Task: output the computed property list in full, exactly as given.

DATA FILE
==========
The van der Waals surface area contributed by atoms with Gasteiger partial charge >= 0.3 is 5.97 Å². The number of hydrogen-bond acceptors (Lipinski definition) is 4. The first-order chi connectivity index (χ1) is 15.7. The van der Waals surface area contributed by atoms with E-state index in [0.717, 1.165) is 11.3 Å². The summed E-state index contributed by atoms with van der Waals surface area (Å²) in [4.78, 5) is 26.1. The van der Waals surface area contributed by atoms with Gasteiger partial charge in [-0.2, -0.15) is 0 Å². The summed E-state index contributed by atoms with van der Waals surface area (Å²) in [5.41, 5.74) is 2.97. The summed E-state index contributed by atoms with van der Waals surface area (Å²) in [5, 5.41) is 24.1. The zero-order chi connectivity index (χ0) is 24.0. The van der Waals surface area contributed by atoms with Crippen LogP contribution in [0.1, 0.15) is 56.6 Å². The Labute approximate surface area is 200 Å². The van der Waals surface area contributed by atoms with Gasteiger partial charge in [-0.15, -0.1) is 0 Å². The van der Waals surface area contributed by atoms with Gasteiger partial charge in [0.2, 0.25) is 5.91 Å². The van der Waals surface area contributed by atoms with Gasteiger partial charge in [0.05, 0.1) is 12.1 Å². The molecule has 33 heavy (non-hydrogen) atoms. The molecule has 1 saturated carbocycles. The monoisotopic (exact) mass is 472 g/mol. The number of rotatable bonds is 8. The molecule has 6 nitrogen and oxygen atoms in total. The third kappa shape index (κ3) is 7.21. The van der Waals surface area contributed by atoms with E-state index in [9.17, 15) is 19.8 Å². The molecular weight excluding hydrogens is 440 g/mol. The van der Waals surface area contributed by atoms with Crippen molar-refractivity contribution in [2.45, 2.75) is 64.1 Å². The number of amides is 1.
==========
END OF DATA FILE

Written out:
The van der Waals surface area contributed by atoms with Gasteiger partial charge >= 0.3 is 5.97 Å². The number of hydrogen-bond acceptors (Lipinski definition) is 4. The first-order chi connectivity index (χ1) is 15.7. The van der Waals surface area contributed by atoms with E-state index in [0.717, 1.165) is 11.3 Å². The summed E-state index contributed by atoms with van der Waals surface area (Å²) in [4.78, 5) is 26.1. The van der Waals surface area contributed by atoms with Gasteiger partial charge in [-0.2, -0.15) is 0 Å². The summed E-state index contributed by atoms with van der Waals surface area (Å²) in [5.41, 5.74) is 2.97. The summed E-state index contributed by atoms with van der Waals surface area (Å²) in [5, 5.41) is 24.1. The zero-order chi connectivity index (χ0) is 24.0. The van der Waals surface area contributed by atoms with Crippen LogP contribution in [0.1, 0.15) is 56.6 Å². The Labute approximate surface area is 200 Å². The van der Waals surface area contributed by atoms with Gasteiger partial charge in [-0.15, -0.1) is 0 Å². The van der Waals surface area contributed by atoms with Gasteiger partial charge in [0.2, 0.25) is 5.91 Å². The van der Waals surface area contributed by atoms with Gasteiger partial charge in [0.05, 0.1) is 12.1 Å². The molecule has 33 heavy (non-hydrogen) atoms. The molecule has 1 saturated carbocycles. The monoisotopic (exact) mass is 472 g/mol. The number of rotatable bonds is 8. The molecule has 6 nitrogen and oxygen atoms in total. The third kappa shape index (κ3) is 7.21. The van der Waals surface area contributed by atoms with E-state index in [9.17, 15) is 19.8 Å². The molecular weight excluding hydrogens is 440 g/mol. The van der Waals surface area contributed by atoms with Crippen molar-refractivity contribution in [2.45, 2.75) is 64.1 Å². The number of amides is 1.